If win­ning looks like this, let’s hear it for the losers

The Guardian - Journal - - Opinion - Emma Brockes

There is a large body of lit­er­a­ture, and a grow­ing num­ber of pod­casts, de­voted to the psy­chol­ogy of los­ing – or “fail­ure”, as it’s more likely to be called in Amer­ica, a term with very lit­tle to rec­om­mend it. Los­ing in the English sense – oh, how im­pec­ca­bly English that no­tion is: Cap­tain Oates trudg­ing off to his death with a stiff “I may be some time”, or Cap­tain Smith go­ing down with the Ti­tanic. In Amer­ica, de­feat is Willy Lo­man in Death of a Sales­man: a sad man in a cheap suit for whom there is no pos­si­ble chance of redemp­tion.

Viewed from abroad this week, these two ver­sions of fail­ure – of no­bil­ity in de­feat, and of the Amer­i­can term “loser” – crashed up against each other via the jux­ta­po­si­tion of Eng­land’s foot­ball loss with Don­ald Trump’s visit to Bri­tain. The world is a mess, there are heat­waves on both sides of the At­lantic, and we’re all very tired and emo­tional. Still, it was hard not to be moved by a sense of com­pet­ing cos­mic forces when re­gard­ing Gareth South­gate and his boys – shaking hands with the Croa­t­ians, re­turn­ing home not as fail­ures but as vic­tors in the larger sense – along­side the spite­ful lit­tle man from the White House.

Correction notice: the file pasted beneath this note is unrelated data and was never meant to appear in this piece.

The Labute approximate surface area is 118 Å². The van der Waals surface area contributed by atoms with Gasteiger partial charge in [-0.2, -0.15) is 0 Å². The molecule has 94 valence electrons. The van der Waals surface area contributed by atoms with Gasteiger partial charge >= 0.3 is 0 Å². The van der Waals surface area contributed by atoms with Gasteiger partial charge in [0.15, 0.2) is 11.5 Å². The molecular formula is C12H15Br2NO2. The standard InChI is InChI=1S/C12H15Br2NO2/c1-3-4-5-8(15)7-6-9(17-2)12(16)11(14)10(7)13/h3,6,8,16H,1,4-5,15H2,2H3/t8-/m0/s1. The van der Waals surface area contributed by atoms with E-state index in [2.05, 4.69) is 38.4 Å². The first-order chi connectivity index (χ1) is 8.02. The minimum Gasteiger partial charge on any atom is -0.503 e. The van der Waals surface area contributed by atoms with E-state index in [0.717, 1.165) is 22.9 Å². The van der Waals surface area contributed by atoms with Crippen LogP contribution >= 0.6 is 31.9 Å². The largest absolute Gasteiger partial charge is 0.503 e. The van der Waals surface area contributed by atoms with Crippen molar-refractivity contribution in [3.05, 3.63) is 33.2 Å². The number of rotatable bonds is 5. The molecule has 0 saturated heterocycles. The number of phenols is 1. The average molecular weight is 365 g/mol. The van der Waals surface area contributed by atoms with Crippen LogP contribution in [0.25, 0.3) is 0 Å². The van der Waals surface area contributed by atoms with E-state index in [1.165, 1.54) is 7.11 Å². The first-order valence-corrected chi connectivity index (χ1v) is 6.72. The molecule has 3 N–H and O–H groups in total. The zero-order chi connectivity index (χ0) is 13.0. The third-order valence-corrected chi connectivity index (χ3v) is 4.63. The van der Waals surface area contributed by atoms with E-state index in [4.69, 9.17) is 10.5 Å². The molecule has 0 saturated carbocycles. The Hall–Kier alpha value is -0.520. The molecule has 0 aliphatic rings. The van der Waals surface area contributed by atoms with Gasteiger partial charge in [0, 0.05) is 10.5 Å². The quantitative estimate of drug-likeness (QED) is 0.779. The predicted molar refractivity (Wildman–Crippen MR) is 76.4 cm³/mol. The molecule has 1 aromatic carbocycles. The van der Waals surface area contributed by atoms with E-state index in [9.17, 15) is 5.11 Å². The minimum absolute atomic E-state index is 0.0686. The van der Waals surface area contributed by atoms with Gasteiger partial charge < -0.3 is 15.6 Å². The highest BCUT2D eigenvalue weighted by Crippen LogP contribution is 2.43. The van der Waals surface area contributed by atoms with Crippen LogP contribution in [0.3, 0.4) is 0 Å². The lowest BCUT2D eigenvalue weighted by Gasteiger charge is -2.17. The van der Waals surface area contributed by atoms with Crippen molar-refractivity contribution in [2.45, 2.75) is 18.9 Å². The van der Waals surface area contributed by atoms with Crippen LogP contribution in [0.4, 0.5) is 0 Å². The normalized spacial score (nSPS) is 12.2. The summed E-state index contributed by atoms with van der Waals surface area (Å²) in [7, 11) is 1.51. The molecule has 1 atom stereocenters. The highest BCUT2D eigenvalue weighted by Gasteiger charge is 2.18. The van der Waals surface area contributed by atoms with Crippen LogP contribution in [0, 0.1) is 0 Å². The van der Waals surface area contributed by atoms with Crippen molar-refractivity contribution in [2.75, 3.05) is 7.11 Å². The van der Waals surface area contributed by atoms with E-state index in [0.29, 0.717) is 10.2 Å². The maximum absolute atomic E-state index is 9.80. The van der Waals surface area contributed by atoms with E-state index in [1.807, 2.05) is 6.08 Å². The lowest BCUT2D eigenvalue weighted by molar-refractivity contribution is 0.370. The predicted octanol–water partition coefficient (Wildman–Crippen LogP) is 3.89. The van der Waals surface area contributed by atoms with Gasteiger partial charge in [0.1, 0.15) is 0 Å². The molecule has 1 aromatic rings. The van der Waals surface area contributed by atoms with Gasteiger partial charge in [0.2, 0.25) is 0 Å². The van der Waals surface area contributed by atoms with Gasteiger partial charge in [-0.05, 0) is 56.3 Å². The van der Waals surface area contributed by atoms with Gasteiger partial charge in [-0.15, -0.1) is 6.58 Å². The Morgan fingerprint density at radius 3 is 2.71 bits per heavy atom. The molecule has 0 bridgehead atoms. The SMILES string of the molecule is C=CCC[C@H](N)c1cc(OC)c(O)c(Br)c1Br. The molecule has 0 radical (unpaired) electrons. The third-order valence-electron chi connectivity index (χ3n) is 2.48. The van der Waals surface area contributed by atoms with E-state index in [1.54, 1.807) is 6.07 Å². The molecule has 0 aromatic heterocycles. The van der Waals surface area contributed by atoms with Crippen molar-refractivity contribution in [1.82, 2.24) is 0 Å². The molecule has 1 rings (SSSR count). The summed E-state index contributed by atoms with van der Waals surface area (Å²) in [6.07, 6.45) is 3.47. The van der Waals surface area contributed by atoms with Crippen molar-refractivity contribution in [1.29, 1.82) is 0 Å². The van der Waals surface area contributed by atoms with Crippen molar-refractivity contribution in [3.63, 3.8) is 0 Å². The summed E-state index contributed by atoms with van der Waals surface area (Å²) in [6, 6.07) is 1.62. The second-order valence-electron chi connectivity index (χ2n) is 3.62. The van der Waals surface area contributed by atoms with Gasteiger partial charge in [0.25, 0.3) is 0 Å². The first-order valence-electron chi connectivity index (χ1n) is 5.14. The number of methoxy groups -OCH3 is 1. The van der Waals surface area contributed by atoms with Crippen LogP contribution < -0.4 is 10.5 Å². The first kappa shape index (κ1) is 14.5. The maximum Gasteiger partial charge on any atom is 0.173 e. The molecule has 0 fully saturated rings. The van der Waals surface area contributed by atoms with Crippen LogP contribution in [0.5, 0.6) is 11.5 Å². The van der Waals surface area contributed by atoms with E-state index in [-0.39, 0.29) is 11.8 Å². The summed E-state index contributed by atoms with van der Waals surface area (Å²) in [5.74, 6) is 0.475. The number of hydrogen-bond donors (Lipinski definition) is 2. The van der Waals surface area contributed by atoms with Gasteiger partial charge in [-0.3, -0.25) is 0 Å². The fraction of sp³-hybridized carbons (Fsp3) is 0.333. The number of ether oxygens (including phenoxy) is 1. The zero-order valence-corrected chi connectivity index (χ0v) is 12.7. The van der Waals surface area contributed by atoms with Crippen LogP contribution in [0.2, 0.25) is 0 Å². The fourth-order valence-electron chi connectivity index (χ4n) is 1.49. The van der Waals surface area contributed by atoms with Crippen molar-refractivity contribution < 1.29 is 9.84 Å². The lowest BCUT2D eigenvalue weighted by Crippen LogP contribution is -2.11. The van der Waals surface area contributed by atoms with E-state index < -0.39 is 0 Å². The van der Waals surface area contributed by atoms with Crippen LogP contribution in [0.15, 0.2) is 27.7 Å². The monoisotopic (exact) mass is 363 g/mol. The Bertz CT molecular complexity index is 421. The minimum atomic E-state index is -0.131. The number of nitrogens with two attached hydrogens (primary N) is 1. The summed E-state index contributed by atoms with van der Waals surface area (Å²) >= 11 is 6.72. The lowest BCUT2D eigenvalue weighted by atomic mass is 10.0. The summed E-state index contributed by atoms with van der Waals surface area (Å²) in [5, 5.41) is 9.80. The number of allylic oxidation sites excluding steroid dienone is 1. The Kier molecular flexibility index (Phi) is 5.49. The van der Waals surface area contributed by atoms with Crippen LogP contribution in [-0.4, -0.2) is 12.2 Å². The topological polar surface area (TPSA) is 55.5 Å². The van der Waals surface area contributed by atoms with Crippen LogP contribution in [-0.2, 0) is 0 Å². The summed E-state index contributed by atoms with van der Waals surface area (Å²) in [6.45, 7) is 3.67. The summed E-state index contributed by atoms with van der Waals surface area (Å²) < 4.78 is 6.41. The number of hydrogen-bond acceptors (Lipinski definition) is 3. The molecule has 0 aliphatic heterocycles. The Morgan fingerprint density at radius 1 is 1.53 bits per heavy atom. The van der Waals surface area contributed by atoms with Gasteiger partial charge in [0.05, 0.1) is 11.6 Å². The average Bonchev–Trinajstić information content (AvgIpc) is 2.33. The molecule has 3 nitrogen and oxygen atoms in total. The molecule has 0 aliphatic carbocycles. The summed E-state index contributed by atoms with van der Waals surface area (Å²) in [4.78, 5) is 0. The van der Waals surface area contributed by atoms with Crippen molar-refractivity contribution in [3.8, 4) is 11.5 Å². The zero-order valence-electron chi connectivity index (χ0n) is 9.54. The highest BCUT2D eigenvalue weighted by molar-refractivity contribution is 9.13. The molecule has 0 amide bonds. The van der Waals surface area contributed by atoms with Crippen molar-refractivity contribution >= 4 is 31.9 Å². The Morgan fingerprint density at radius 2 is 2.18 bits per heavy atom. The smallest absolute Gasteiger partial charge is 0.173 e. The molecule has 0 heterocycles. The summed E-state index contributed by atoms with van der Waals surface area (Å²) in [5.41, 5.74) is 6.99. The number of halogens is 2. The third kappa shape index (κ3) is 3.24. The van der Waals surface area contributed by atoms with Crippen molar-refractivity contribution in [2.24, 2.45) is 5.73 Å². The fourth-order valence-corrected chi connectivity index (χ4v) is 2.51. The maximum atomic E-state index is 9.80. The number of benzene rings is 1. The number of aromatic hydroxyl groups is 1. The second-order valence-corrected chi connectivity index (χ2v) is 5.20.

Los­ing and tak­ing it on the chin is a rite of pas­sage mod­ern par­ent­ing seems con­sis­tently to get wrong. “It’s the tak­ing part that counts” – a homily no one be­lieved in the 70s, and no one be­lieves now – was nonethe­less held up as an ideal that, it is of­ten said, has been pushed aside by the ethos of prizes for all.

This only half holds up. It’s true that the school sys­tem in the US is fond of hand­ing out cer­tifi­cates sim­ply for show­ing up. But most par­ents I know still try to hose their kids down with a stern life les­son when they throw a tantrum af­ter los­ing at Mo­nop­oly.

Still, if any good what­so­ever should come from Trump’s pres­i­dency it may be this: the moral, writ large, of what hap­pens to a per­son when they have a cast-iron in­abil­ity to lose. This is what “win­ning” at all costs looks like: it is or­ange and fatu­ous and prone to tantrums. It lies and cheats. It de­spises those who, in a cul­ture in which the ones who win do so largely be­cause they were born in the right place at the right time, flunk these tests.

Along with hav­ing no hu­mil­ity or grat­i­tude or un­der­stand­ing of where luck in­ter­sects with ef­fort, it is ugly and blames its short­com­ings on oth­ers. It is also disin­gen­u­ous. Los­ing as a pre­cur­sor to suc­cess – a great linch­pin of the self-help in­dus­try – is one of those sneaky bits of mo­ti­va­tional psy­chol­ogy that tries to have its cake and eat it, in the process mak­ing fail­ure as a con­cept so in­tol­er­a­ble as to barely ex­ist.

It can’t be like this. Los­ing in and of it­self has to have in­tegrity, lead­ing to noth­ing less than a state of grace. I sound a bit pious say­ing that, but that’s how it felt this week – like a mo­ment in time we might look back on and say: this, and not that, is who we are try­ing to be.

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